And when you're done you might find all your effort was wasted anyway. That's a really depressing and negative attitude - but for RPG's it's a realistic attitude. Unless you're WotC or Paizo or a few select other companies, ANY level of success at RPG design is a crapshoot and probably LESS likely to be profitable than it is TO BE profitable. Or if it is profitable it will barely cover production costs and never pay you a decent compensation for the amount of work you put into it. Only if the end results are intended for just yourself is that going to be different. If this is a project which simply IS your hobby then it's really no different than any DM who runs any RPG (as noted at the outset).
I am currently starting from a d20 system, in that the d20 will be the primary form of resolving attempts at things. I don't know exactly how much I'll be changing from there yet. I suppose I haven't done a lot of research into my target audience, beyond being on this forum and a couple of rpg reddits to read people's opinions. That said, I have some primary goals in mind on what I want to accomplish, and while I don't know about execution yet I do believe that the concepts will be things people may like.


Okay, I'm assuming this is a project for you, to satisfy the game you want to run. If this is a game to publish, that's a different story.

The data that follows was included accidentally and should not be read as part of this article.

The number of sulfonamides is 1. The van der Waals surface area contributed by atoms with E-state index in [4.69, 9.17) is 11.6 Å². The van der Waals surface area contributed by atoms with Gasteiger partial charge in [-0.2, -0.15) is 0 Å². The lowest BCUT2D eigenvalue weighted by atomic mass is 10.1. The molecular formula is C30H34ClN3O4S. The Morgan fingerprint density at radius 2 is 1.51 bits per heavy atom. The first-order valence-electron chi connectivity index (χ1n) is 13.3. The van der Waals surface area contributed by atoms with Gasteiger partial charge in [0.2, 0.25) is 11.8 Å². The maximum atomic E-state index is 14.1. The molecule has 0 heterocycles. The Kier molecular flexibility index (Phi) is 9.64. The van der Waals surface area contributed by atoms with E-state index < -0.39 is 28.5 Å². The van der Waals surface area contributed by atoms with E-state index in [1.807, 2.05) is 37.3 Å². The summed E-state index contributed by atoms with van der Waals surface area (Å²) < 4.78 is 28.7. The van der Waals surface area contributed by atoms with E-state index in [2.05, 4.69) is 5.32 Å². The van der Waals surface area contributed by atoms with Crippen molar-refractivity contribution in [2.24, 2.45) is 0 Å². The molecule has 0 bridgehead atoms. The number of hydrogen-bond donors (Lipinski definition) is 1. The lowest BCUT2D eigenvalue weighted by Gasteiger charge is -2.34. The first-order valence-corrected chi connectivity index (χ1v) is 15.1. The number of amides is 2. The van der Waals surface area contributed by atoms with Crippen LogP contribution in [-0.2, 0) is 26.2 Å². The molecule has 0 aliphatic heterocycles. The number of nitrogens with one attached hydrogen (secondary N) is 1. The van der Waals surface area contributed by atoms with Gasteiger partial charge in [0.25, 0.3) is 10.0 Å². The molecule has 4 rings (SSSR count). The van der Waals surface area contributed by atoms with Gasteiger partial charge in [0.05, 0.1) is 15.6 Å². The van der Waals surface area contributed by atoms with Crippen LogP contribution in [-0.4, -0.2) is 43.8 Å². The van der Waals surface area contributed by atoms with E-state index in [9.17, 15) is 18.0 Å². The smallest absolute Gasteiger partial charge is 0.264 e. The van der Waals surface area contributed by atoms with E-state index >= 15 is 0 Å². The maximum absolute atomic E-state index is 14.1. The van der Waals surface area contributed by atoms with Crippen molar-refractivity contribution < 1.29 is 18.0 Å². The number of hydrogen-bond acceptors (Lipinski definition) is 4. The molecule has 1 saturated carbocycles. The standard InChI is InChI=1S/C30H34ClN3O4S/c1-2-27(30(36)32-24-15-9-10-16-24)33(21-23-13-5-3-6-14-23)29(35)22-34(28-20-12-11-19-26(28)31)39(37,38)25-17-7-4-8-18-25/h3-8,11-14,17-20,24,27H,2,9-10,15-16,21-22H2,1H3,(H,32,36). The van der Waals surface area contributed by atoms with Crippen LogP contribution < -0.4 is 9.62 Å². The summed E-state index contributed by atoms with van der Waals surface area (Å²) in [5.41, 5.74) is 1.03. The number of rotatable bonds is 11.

First, I'm a huge proponent of the rules mechanically supporting the setting. So what about your setting (not your rules preferences at this point, those are later) can't fit well into another RPG. Write all of those down as goals. For example, Eberron needed dragonmarks. Some setting have their own magic system. Many stories having things fuel by willpower, or by blood, or the bonds between people, or by whatever. Make sure you can mechanically represent this. Is your setting gritty or high fantasy? Pendragon had various things like honor, and a generational approach. Cthulhu games requires soemthing like sanity. These games had different base requirements for their setting, and made sure to reflect them mechanically.